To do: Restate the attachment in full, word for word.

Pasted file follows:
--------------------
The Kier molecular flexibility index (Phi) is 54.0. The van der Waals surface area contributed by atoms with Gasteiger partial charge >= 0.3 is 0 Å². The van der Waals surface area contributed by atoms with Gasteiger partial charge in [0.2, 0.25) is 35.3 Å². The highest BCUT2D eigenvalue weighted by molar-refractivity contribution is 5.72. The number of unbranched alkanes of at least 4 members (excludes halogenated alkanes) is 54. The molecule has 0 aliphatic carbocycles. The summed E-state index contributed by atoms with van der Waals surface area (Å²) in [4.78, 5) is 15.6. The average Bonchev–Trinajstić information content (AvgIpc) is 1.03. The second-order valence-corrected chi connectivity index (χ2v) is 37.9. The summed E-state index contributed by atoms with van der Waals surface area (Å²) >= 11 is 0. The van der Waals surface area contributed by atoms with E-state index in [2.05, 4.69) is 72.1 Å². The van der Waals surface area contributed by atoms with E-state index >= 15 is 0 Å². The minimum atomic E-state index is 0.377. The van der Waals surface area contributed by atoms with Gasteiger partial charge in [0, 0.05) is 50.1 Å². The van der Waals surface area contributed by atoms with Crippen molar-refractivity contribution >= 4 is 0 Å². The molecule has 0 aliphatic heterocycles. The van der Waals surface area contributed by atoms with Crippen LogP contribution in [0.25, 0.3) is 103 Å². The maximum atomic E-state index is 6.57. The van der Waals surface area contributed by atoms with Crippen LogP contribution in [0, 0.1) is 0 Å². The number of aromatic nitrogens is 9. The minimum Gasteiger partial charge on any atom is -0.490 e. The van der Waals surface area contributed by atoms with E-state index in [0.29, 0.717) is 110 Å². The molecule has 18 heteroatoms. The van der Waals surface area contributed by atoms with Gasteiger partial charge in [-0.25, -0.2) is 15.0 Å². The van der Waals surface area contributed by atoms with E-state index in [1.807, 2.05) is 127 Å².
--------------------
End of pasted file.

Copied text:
The Kier molecular flexibility index (Phi) is 54.0. The van der Waals surface area contributed by atoms with Gasteiger partial charge >= 0.3 is 0 Å². The van der Waals surface area contributed by atoms with Gasteiger partial charge in [0.2, 0.25) is 35.3 Å². The highest BCUT2D eigenvalue weighted by molar-refractivity contribution is 5.72. The number of unbranched alkanes of at least 4 members (excludes halogenated alkanes) is 54. The molecule has 0 aliphatic carbocycles. The summed E-state index contributed by atoms with van der Waals surface area (Å²) in [4.78, 5) is 15.6. The average Bonchev–Trinajstić information content (AvgIpc) is 1.03. The second-order valence-corrected chi connectivity index (χ2v) is 37.9. The summed E-state index contributed by atoms with van der Waals surface area (Å²) >= 11 is 0. The van der Waals surface area contributed by atoms with E-state index in [2.05, 4.69) is 72.1 Å². The van der Waals surface area contributed by atoms with E-state index >= 15 is 0 Å². The minimum atomic E-state index is 0.377. The van der Waals surface area contributed by atoms with Gasteiger partial charge in [0, 0.05) is 50.1 Å². The van der Waals surface area contributed by atoms with Crippen molar-refractivity contribution >= 4 is 0 Å². The molecule has 0 aliphatic heterocycles. The van der Waals surface area contributed by atoms with Crippen LogP contribution in [0.25, 0.3) is 103 Å². The maximum atomic E-state index is 6.57. The van der Waals surface area contributed by atoms with Crippen LogP contribution in [0, 0.1) is 0 Å². The number of aromatic nitrogens is 9. The minimum Gasteiger partial charge on any atom is -0.490 e. The van der Waals surface area contributed by atoms with E-state index in [0.29, 0.717) is 110 Å². The molecule has 18 heteroatoms. The van der Waals surface area contributed by atoms with Gasteiger partial charge in [-0.25, -0.2) is 15.0 Å². The van der Waals surface area contributed by atoms with E-state index in [1.807, 2.05) is 127 Å².